Story at a glance

  • The Washington Post reports Johnson & Johnson will soon resume its phase three trial after the pharmaceutical giant temporarily paused the study on Oct. 12 after a participant suffered a stroke.
  • An independent committee investigated the incident and was able to determine the stroke was not related to the vaccine, the outlet reported.
  • The Food and Drug Administration (FDA) on Friday gave AstraZeneca the green light to resume clinical trials in the U.S. The trial had been paused since September.

Two late-stage clinical trials of key coronavirus vaccine candidates that were recently put on hold after participants became ill are set to restart. 

The Washington Post reports Johnson & Johnson will soon resume its phase three trial after the pharmaceutical giant temporarily paused the study on Oct. 12 after a participant suffered a stroke. An independent committee investigated the incident and was able to determine the stroke was not related to the vaccine, the outlet reported citing two sources familiar with the trial. 


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The experimental vaccine developed by the company’s subsidiary, Janssen Pharmaceutical Companies, went into phase three trials last month and is aiming to enroll 60,000 participants. 

The potential vaccine has several advantages that could make it easier to broadly distribute. Unlike the other potential vaccines, Johnson & Johnson’s will require just one dose instead of two and will not need to be stored in subzero temperatures.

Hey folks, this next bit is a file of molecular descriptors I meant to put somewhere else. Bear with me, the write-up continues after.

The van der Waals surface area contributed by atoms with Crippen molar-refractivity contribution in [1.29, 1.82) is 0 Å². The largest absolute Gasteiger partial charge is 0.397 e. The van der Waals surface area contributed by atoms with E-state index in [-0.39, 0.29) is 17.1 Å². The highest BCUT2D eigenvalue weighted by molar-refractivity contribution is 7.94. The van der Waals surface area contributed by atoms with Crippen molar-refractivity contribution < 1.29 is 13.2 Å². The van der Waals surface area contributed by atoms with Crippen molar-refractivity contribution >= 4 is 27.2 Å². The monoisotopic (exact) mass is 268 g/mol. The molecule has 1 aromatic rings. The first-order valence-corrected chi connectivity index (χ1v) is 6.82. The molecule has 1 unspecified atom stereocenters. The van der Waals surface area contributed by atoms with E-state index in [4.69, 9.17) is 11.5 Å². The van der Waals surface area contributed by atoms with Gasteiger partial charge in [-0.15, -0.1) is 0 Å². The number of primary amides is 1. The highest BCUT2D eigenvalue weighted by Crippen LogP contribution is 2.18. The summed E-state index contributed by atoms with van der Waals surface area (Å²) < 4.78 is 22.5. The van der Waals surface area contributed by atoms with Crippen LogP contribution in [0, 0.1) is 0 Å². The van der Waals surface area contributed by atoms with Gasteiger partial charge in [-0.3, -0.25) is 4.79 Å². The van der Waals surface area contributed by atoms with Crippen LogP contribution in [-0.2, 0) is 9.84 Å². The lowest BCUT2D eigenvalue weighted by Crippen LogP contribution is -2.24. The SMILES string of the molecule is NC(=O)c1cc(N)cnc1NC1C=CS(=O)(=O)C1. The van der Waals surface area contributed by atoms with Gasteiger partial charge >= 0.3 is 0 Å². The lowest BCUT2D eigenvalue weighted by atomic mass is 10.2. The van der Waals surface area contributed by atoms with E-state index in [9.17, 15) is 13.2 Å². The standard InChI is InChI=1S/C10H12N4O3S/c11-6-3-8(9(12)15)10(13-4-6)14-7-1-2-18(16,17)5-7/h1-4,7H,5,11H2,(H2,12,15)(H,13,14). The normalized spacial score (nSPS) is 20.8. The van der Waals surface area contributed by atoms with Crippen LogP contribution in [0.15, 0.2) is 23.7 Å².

Stat News reports the study could begin enrolling patients again as early as next week. 

Meanwhile, the Food and Drug Administration (FDA) on Friday gave AstraZeneca the green light to resume clinical trials in the U.S. for the vaccine it developed in collaboration with Oxford University after reviewing safety data. 

AstraZeneca halted vaccine trials on Sept. 6 after two participants in the U.K. developed neurological problems. The studies resumed across the world after regulators confirmed it was safe to do so, but the company did not get clearance to continue trials in the U.S. until Friday. It’s not clear why the study was kept on hold much longer in the U.S. than other countries. 

“The restart of clinical trials across the world is great news as it allows us to continue our efforts to develop this vaccine to help defeat this terrible pandemic,” Pascal Soriot, CEO of AstraZeneca, said in a statement. “We should be reassured by the care taken by independent regulators to protect the public and ensure the vaccine is safe before it is approved for use.” 

It’s not unusual for some participants to become ill during large scale vaccine trials and most resume shortly after they’re put on pause so cases can be evaluated for safety. 

The two vaccine candidates are among the four in late-stage trials in the U.S. 

Health officials have estimated a safe and effective COVID-19 vaccine could be made available to high-risk groups before the year is out. A vaccine isn’t likely to be broadly available to all Americans until several months into 2021. 


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Published on Oct 23, 2020